The mounted group of twelve miniature dress medals worn by Captain Sir Alexander R. Glen, Royal Naval Volunteer ReserveThe Most Excellent Order of the British Empire, K.B.E. (Civil) Knight Commander's badge; Distinguished Service Cross, G.VI.R., with Second Award Bar; 1939-45 Star; Atlantic Star; Africa Star; Italy Star; War Medal 1939-45; Polar Medal 1904, G.VI.R., 1st issue, silver, 1 clasp, Arctic 1935-1936; Royal Naval Volunteer Reserve Decoration, G.VI.R., 2nd issue; Norway, Kingdom, War Cross 1940-45, with bronze sword emblem to riband; Order of St. Olav, Military Division, Knight First Class badge; Czechoslovakia, Republic, War Cross 1939-45, mounted as worn, good very fine (12) £1,000-£1,400---1 of only 9 Polar Medals with clasp 'Arctic 1935-1936', all to members of the Oxford University Expedition to North East Land.K.B.E. (Civil) London Gazette 1 January 1967: Alexander Richard Glen, Esq., C.B.E., D.S.C., Chairman, Export Council for Europe, For services to Export.C.B.E. (Civil) London Gazette 1 January 1964: Alexander Richard Glen, Esq., D.S.C., Chairman, H. Clarkson and Company Ltd.D.S.C. London Gazette 27 October 1942.D.S.C. Second Award Bar London Gazette 20 February 1945:'For courage and undaunted devotion to duty.'Polar Medal (Silver) London Gazette 10 February 1942: 'For good services with the Oxford University Arctic Expedition to North East Land in 1935 and 1936.'Sir Alexander (Sandy) Richard Glen was born in Glasgow on 18 April 1912, the son of a Glasgow ship-owner, and was educated at Fettes College, Edinburgh, and Balliol College, Oxford, where he read Geography. He first travelled to the Arctic in 1932, as part of an eight man crew of a 45ft fishing boat owned by a Cambridge law don; legend has it that Glen accepted the invitation to accompany the expedition under the misapprehension that it was an invitation to a debutante ball. Setting sail from King's Lynn (with Glen still in his white tie and tails), the crew ventured to Spitzbergen, and completed 4,000 miles of sailing and two months of surveying.The following year Glen led a more official 16 man Oxford University summer expedition to Spitzbergen to carry out topographical and geological surveys, spending some winter months with the Lapps of northern Sweden. He returned to Spitzbergen the following summer with the author Evelyn Waugh amongst the team (who nearly drowned when a glacier thawed). In 1935 he led another Oxford University expedition, establishing a research station on the ice cap of North East Land, and carried our research in glaciology, geology, and radio propagation in high latitudes. In 1937 he wrote a book about the expedition, entitled 'Under the Pole Star'. For his expeditions and scientific work in the Arctic Glen was awarded the prestigious Patron's Gold Medal of the Royal Geographical Society in 1940; at the age of 28 he was (and is) the youngest recipient of the medal. He was also awarded the Polar Medal and received the Bruce Medal of the Royal Society of Edinburgh in 1938.After going down from Oxford Glen worked in investment banking in New York and London. He joined the Royal Naval Volunteer Reserve in 1938, and posted to Naval Intelligence he worked with Ian Fleming under its Director, Admiral John Godfrey. Inevitably, in later life it was rumoured that Glen was perhaps an inspiration for James Bond, but Glen himself always denied the link: 'I don't think it is true for a moment; I'm far too gentle, too law-abiding.'In January 1940 Glen was posted to Belgrade as assistant naval attaché at the British legation, where he met his future wife, the Serbian Baroness Zora (Zorica) de Collaert. Following the bombing of Belgrade in 1941 the British legation left and made their way home via Kotor, Albania, Italy, Vichy France, and Spain. He then worked on the staff of Rear-Admiral Philip Vian in 1941 helping to evacuate Norwegian and Russian coalminers and trappers in the Arctic Circle, and he spent some time protecting Spitzbergen from a German invasion. In the early summer of 1942, he took part in two 27-hour reconnaissances of Spitzbergen by Catalina flying boats of Coastal Command, based in the Shetlands. He then joined a 70-strong joint British-Norwegian force sent by boat, which was sunk by a Luftwaffe raid as they arrived in Spitzbergen harbour. As the survivors struggled ashore, Glen remembered where to find the frozen corpses of 60 slaughtered pigs, and they lived off these, washed down with abandoned German brandy and champagne.Glen later served with distinction with the Russian Army in eastern Europe in 1943-44, sabotaging traffic on the River Danube to disrupt oil supplies to Germany. He also took part in various clandestine and dangerous operations in Yugoslavia with Fitzroy Mclean, in support of Marshal Tito. He ended the War on the British staff in Athens. For his services during the Second World War he was awarded the Distinguished Service Cross in 1942, and a Second Award Bar in 1945. He was also awarded the Norwegian and Czechoslovakian War Crosses, and was created a Chevalier First Class of the Order of St. Olav (London Gazette 9 May 1944). Post-War, Glen joined the ship-broking business of Clarksons, eventually rising to become the firm's Chairman. Remaining in the Royal Naval Volunteer Reserve, he was advanced Captain in the Supply and Secretariat Branch on 30 June 1955, and served as a Member of the Council of the Royal Geographical Society periodically from 1945 to 1962. Appointed a Commander of the Order of the British Empire in 1964, he was advanced to Knight Commander in 1967, and went on to hold various positions in the travel and hotel sector, including the Chairmanship of the British Tourist Authority. Amongst other public appointments he became Chairman of the Advisory Council of the Victoria and Albert Museum. He published his memoirs 'Footholds Against a Whirlwind', in 1975, and co-wrote (with Leighton Bowen) 'Target Danube, a River not quite too far' in 2002. He died on 6 March 2004.Sold with the recipient's Passport; Timex watch; and the empty case of issue for his K.B.E. set of insignia, by Garrard, London.The Sandy and Zorica Glen Charitable Settlement (Charity no. 326311) is a grant making charity that supports a small range of charities in helping to develop leadership qualities in the young via exploration trips and other outdoor activities; and encouraging the conservation of heritage works of art.For the recipient's Royal Geographical Society Patron's Gold Medal, and Royal Society of Edinburgh Bruce Medal, see Lot 587.------For more information, additional images and to bid on this lot please go to the auctioneers website, www.noonans.co.uk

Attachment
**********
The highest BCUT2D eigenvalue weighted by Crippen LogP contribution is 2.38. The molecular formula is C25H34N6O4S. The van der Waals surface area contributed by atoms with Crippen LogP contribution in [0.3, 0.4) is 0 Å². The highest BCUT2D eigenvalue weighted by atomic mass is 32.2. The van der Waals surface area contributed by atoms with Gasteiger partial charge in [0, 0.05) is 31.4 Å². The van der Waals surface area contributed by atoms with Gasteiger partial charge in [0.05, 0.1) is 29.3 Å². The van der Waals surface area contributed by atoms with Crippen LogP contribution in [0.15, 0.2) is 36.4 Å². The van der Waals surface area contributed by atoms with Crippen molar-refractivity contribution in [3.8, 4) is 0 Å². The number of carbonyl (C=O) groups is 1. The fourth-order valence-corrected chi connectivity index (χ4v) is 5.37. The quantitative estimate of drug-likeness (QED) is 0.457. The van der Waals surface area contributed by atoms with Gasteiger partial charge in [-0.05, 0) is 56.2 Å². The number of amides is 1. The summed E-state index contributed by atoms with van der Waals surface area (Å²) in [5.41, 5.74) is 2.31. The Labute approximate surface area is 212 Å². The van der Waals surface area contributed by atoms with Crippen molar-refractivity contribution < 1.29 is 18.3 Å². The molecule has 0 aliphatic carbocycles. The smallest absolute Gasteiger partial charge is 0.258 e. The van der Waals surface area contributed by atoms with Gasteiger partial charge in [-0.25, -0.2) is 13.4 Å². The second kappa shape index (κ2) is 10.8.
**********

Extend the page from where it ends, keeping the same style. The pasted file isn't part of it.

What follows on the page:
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Miniature Medals